Kacey Musgraves says she’s eager to give back

Published Fri, Apr 25, 2014 07:36 AM
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Submitted by Isaac Weeks — Correspondent

Kacey Musgraves is the classic case of the “overnight sensation” who actually took awhile to become successful. Performing in bars and honky-tonks for several years in support of albums that she self-published, the 25-year-old musician was discovered by a trio of country musicians who continue to help her today: country superstars Lady Antebellum.

“I was just getting to know them personally, and they took me under their wing,” Musgraves recalls. “It was just kind of a ‘new kid on the block’ type of deal, you know? They took me overseas to play a bunch of shows with them in 2012, and we really became friends ‘across the pond.’ Pretty soon after that tour ended, they asked me to open up for them on this one.”

“This one” being the current Lady Antebellum “Take Me Downtown Tour” coming Friday night to Walnut Creek in Raleigh. Musgraves will open the show, which may take many in the audience by surprise, considering the singer-songwriter’s recent meteoric rise in country music.

Hitting it big

Since signing her first major record label deal with Mercury Nashville in 2013, Musgraves has become the latest female performer to take the industry by storm. With the release of her hit album “Same Trailer Different Park,” she soon found herself not only being mentioned in the same sentence as such powerhouses as Taylor Swift and Miranda Lambert, but she found herself in competition with them at awards shows.

Perhaps the most stunning example of Musgraves’ rise to fame was being nominated twice at the 2014 Grammy Awards for Best Country Song, with her “Merry Go Round” winning.

“I was just completely in shock and completely flattered,” she says. “It is the highest compliment you can get from such a prestigious organization.

“There are a lot of songs out there, many of which never get any radio play. There are thousands and thousands of songwriters that, if they’re lucky, maybe one of their songs may be heard by an audience. I can’t even describe the feeling that comes with the Grammys highlighting one of my songs as one of the best songs of the year, when there are so many good songs out there, and how hard it is for any of them to be honored.”

Ruffling feathers

The musician has made a name for herself in a short time by showing that she’s not afraid to ruffle the feathers of some of her more conservative contemporaries. She has found herself under the microscope of country music radio and television for her hit song “Follow Your Arrow,” with its frank lyrical discussion of sexuality and drug use. This led to Musgraves being presented an ultimatum at last year’s Country Music Association awards show.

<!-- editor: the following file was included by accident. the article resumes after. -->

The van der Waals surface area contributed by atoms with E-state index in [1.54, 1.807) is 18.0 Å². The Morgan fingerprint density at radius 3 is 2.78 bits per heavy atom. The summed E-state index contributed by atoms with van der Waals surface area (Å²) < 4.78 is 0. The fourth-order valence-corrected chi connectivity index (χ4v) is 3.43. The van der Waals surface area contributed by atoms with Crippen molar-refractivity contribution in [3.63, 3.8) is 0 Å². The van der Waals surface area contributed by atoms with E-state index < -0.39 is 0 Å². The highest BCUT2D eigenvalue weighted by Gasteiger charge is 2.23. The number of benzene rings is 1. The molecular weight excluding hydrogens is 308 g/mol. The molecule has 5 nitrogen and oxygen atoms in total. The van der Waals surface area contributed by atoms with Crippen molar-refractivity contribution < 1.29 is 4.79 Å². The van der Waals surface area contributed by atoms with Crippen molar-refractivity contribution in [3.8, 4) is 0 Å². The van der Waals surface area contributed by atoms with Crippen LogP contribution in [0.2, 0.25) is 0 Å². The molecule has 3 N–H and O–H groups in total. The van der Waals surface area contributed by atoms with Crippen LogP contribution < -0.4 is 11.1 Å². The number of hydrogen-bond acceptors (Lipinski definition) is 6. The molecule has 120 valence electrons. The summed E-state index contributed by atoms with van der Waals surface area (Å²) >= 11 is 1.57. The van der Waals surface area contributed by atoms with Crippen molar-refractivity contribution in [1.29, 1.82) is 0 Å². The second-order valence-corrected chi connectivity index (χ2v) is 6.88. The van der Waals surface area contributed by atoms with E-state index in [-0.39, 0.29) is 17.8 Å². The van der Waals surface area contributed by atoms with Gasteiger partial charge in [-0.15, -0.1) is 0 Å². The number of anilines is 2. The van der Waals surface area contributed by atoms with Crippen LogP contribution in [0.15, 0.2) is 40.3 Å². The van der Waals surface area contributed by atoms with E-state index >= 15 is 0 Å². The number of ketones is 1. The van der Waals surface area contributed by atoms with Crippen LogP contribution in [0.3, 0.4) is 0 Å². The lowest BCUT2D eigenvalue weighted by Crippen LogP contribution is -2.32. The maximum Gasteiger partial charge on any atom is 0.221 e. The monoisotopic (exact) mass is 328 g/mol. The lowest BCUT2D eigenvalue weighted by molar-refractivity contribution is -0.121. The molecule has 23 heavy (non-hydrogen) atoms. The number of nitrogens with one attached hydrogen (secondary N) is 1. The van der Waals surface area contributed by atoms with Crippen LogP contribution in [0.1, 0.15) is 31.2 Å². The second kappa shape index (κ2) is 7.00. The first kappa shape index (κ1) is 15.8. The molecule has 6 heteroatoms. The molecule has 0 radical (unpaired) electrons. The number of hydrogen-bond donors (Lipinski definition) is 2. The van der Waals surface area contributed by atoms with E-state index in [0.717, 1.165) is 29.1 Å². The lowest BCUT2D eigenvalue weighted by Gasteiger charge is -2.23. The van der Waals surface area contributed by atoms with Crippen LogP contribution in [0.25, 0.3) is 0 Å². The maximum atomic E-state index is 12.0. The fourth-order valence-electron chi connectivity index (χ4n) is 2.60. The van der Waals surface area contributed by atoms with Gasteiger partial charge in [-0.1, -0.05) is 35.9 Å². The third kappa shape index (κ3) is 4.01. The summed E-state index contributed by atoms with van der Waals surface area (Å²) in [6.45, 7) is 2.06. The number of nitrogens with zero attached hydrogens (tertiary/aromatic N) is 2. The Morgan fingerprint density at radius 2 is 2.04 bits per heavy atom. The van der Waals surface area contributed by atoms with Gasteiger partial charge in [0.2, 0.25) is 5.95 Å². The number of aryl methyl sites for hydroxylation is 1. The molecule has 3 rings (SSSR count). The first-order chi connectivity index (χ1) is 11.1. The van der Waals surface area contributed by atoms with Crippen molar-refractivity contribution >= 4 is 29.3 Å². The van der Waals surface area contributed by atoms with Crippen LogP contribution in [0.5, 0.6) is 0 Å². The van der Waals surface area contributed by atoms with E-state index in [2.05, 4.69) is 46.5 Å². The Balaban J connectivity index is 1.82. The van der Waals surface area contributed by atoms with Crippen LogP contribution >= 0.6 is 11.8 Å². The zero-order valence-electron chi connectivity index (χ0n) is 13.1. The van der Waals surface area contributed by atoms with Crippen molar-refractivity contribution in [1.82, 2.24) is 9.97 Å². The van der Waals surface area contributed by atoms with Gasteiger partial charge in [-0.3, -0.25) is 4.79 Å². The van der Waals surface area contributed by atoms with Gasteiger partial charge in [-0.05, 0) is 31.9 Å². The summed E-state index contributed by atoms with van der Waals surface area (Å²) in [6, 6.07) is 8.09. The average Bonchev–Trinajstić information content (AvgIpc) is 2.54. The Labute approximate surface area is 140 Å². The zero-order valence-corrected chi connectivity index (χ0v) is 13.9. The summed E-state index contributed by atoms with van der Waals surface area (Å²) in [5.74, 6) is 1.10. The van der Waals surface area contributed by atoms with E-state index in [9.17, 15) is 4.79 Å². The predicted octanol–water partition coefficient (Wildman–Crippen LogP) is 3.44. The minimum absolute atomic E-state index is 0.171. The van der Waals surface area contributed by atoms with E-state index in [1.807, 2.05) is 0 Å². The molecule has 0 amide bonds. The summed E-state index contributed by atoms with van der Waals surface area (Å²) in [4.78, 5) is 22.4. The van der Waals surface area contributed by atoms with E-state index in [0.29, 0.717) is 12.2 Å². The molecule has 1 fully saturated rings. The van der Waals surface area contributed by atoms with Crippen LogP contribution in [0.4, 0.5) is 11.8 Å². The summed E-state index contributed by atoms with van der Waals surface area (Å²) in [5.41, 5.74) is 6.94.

“Yeah, I was told either the song would be censored or I could change the lyrics,” the singer recalls. “I didn’t think the latter was really an option, especially when I’m singing about following your own arrow. I’m sure they viewed it as a small sacrifice for me to get the song heard on television, but it really backfired on them, because it made people search out the unedited version even more.”

Musgraves says that she is still amazed at how open audiences have been with the issues that the song brings up.

“The reception has been incredible! That song’s popularity has done more for my career than any other song I’ve written yet,” she says. “It’s been so cool to see it changing people’s lives, opening so many minds, and I’m just a small part of the way that the world is moving.”

Musgraves believes part of the issue may be that the world is moving quicker than those in charge of the country genre would believe.

“There’s nothing controversial about the song to my ears,” she says. “I feel as if I am doing my job as a songwriter, writing about things that have had a major impact on my life and all around me as well.”

Strong country women

Musgraves also takes her position as a female artist seriously, recognizing that things are changing for women in country music.

“There for a while, it seemed that male country singers had a little more substance to their music than the females, who were counted on to have big voices and pretty faces,” she says. “Now it seems that country music has pulled a 180 on itself, where the women are singing intelligent, gritty lyrics, and their songwriting voices are just as strong as their singing voices.”

With the critical and commercial success that Musgraves has found over the past year, she realizes that her time as the opening performer at concerts is coming to a close. She hopes she can help a new performer in the same way her friends in Lady Antebellum have helped with her career.

“So many people have been so great to me starting out,” she says. “I’ll always pay it forward in any way I can.”

Details

Who: Lady Antebellum with Kacey Musgraves

When: 7 p.m. Friday

Where: Walnut Creek Amphitheatre, Raleigh

Cost: $29.25-$54.25

Info: livenation.com

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